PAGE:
“Hi! you cabby! drive me to the station to meet any train that leaves Bruges for anywhere.” “The voiture is engaged, or would be at the service of Monsieur.”

“When does that diligence start that has Blankenberghe in big letters on its panels? Where is Blankenberghe?”

A man in blouse says, Blankenberghe is on the sea; an hour and a little quarter’s drive, and the diligence starts in twenty minutes. So do I. We are nearly full, and I sit among a family of two old ladies and one young one. We arrange legs, and I hold on my knee a puppy-dog for one of the old ladies, and a bird-cage for the young one, who has blue eyes and long black hair, and reminds me of you, O Laura! and I have a day-dream till we come to a series of half-way houses, where we all drink cheap Belgian beer, and I get a centime in exchange — supposed to be the first ever given to an Englishman. Then we see the dunes or sand-hills, which are the only barrier between the brave Belgians and an eternity of salt-water.

Then comes Blankenberghe, on the land-side of the dunes, to the top of which I mount by thirty steps, and then descend ten to the beach, which proves, without doubt or the use of the dumpy, that I am living below the level of the sea. And I am again by the sea, where I never had a lonely hour, and on a sandy beach where clover always grows for me.

There are crowds of people under the awning of the restaurant built on the dune, and on the beach below there are donkeys, and nearer the sea are the bathing-machines which are moved as the tide rises and falls, and are always kept about forty yards from the sea. And between the sea and the machines men and women of all ages and classes are walking and talking in their bathing dresses.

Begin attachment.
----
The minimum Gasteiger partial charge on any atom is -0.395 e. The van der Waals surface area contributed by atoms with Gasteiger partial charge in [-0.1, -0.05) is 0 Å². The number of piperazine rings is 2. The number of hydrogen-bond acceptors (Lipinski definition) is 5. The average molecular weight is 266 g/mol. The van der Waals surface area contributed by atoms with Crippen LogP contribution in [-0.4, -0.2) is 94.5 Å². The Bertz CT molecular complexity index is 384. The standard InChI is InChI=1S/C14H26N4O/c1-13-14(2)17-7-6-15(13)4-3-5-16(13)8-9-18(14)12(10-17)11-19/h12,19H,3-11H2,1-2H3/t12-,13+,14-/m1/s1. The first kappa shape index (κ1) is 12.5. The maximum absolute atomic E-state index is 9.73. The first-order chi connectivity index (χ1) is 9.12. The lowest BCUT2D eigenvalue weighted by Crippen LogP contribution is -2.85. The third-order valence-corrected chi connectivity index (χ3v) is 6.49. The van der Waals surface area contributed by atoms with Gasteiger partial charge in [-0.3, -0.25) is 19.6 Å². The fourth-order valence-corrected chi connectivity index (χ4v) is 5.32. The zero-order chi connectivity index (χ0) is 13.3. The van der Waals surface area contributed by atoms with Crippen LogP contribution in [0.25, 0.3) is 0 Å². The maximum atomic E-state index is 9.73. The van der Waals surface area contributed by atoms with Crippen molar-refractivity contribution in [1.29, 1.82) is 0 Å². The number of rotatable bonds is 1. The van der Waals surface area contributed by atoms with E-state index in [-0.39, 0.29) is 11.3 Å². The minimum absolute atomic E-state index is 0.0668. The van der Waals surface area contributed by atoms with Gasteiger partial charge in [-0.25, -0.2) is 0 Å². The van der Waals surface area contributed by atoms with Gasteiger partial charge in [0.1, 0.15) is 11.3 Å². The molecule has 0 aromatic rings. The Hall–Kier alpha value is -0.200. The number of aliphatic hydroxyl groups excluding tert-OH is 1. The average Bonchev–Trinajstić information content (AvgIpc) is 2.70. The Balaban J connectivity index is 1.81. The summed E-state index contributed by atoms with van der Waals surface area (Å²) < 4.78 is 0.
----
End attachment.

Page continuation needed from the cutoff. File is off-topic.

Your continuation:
The ladies in dark peg-top trousers and tunics trimmed with red or orange, and their hair loose or in bags, and their white little feet bare on the yellow sands ; and the men of the machines are bathing them, and dipping and teaching them to swim by holding them gently, ever so gently, just above the waves.

I think I could do that, and I bathe and long to give lessons to the demoiselle, her of the birdcage, with blue eyes and long loose black hair; but I am shy, and on my road back to the machine I meet and have a long talk with the two old ladies who are watching the demoiselle, and I dress and mount the ten steps to the restaurant where everybody is dining, and I dine, for I never in the whole course of my life could look on long at any game.

“What would I like? Ostend oysters came into season last week, and the movies are delicious.”

“Mussels!” said I. “Do you call mussels human food? Do you take me for a gurnet or a rock cod, that you should bait for me with a mussel that has lived all its life on. a pier or a ship’s bottom, coppered or otherwise?”

“Monsieur is in a mistake. The mussels of Blankenberghe are a great delicacy; they are caught on a bank; they are kept in clear water for two days to clean; then in scalding water till they open; then a sauce of butter, parsley and other fragrant herbs is poured over them, shells and all, and they arc picked out nominally with a fork, but really with a finger and thumb, and eaten with brown bread and butter and Faro beer — clover, clover!”

The demoiselle that I longed to bathe is at the next table, picking them out with a jerk much faster than I can manage.

“Will Mademoiselle teach me how?”

“Volontiers,” and I order another bushel.

“In return I shall be happy to teach Mademoiselle to swim.”

“A thousand thanks — at nine to-morrow.”

” To-morrow at nine.”

Clover, clover, clover!


Cover: Ernest-Ange Duez, L’heure du bain



About libros19blog

Central Florida
Gallery | This entry was posted in Non-fiction Victorian articles. Bookmark the permalink.